Almost. "Fruit" has uncountable (mass) noun and countable noun senses. To be plural would mean you can say "two fruit", which is not grammatical. The uncountable sense is used for single or multiple items of one kind of fruit, the countable sense is used when talking about multiple kinds of fruit. When enumerating the uncountable sense you must use another word to carry the plural such as "pieces of fruit".
Most native English speakers are not aware of the concept of mass nouns vs countable nouns unless they have taught English to speakers of other languages, or sometimes if they've studied foreign languages. People who speak English as a second language are more likely to know about this, depending on how they were taught. It's most common if their first language lacks plurality, as with many languages of East and Southeast Asia.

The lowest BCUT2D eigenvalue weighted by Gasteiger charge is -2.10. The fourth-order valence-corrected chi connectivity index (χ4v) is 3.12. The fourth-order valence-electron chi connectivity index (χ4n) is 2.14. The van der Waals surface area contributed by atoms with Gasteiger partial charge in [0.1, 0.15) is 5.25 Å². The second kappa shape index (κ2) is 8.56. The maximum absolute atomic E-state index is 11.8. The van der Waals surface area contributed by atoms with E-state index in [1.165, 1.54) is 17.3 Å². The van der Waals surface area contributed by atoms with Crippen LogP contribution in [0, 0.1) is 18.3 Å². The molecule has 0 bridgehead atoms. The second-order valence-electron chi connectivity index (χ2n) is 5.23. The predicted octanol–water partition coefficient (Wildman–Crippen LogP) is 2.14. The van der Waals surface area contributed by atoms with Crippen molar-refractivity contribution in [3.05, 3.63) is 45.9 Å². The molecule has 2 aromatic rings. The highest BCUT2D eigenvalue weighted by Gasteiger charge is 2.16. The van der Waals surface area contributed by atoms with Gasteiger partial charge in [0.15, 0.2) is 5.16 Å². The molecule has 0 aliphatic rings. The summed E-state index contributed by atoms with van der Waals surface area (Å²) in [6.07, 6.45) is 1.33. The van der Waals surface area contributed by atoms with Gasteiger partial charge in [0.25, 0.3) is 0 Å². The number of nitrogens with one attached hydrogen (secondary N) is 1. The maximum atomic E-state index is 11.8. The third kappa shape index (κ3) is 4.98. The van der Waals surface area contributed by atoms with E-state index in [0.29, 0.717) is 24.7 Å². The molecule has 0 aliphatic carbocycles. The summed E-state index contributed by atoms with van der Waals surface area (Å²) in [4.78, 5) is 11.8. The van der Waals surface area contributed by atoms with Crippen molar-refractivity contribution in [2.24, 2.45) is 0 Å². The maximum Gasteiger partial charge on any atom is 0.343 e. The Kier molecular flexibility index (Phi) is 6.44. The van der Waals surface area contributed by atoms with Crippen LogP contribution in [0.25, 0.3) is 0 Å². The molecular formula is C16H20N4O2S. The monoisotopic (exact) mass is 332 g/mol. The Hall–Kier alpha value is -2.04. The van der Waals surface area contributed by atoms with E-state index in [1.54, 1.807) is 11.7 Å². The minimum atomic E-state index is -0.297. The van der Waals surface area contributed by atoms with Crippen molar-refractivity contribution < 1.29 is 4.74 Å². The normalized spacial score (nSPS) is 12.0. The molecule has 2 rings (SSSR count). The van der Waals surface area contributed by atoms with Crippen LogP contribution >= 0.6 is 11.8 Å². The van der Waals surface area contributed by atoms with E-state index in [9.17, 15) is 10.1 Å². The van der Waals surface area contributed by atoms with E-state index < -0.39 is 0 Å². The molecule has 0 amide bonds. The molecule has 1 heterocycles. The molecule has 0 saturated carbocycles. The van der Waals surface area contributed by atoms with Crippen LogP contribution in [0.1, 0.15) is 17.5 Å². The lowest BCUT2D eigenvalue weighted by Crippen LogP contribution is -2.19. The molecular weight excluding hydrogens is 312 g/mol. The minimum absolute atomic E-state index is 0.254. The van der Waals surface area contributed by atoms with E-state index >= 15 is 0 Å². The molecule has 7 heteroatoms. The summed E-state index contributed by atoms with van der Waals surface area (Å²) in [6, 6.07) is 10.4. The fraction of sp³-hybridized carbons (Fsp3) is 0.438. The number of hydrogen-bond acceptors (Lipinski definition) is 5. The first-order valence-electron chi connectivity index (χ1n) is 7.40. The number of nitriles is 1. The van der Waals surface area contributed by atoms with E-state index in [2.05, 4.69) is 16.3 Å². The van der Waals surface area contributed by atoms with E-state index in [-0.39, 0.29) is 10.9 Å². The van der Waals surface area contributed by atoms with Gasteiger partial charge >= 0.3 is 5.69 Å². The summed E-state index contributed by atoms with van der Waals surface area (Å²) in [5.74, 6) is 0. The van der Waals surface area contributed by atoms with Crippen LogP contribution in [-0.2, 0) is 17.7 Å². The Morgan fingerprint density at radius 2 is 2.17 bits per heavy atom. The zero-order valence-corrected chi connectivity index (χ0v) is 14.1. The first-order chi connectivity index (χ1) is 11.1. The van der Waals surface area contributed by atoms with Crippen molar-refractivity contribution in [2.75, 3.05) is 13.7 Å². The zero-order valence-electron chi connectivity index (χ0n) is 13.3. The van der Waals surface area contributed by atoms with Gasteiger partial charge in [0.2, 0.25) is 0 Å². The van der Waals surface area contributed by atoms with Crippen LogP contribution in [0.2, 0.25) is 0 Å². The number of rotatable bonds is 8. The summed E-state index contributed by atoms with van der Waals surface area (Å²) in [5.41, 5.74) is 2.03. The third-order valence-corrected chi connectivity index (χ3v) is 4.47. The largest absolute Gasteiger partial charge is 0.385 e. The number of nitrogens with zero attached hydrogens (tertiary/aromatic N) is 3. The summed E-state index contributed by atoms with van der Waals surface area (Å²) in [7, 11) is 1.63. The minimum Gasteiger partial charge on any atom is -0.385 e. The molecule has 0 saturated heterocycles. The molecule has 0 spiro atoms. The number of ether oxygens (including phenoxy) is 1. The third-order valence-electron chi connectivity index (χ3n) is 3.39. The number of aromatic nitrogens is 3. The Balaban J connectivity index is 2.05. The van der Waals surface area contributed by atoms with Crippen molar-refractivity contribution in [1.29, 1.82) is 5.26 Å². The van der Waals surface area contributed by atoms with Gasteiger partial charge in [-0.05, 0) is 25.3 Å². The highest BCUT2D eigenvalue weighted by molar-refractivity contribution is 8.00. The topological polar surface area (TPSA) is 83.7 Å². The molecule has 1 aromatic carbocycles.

Here's a good article with answers specifically addressing the countable vs uncountable senses of "fruit".
I have taught English and never came across the concept of uncountable nouns until now, not even when I was learning French or German. But it makes sense. I just want to say that the countable sense is not mandatory even when talking of several varieties of fruit in English.
If there is a bowl containing some grapes, bananas, oranges and apples on a table, I would still say "The fruit is on the table." not "the fruits are on the table," I expect it is a matter of whether one is perceiving the contents of the bowl as a single kind of thing "fruit" or wishes to emphasize the presence of several varieties of fruit.
One would say, for example "All the fruits are on the table." meaning every kind of fruit being gathered/prepared.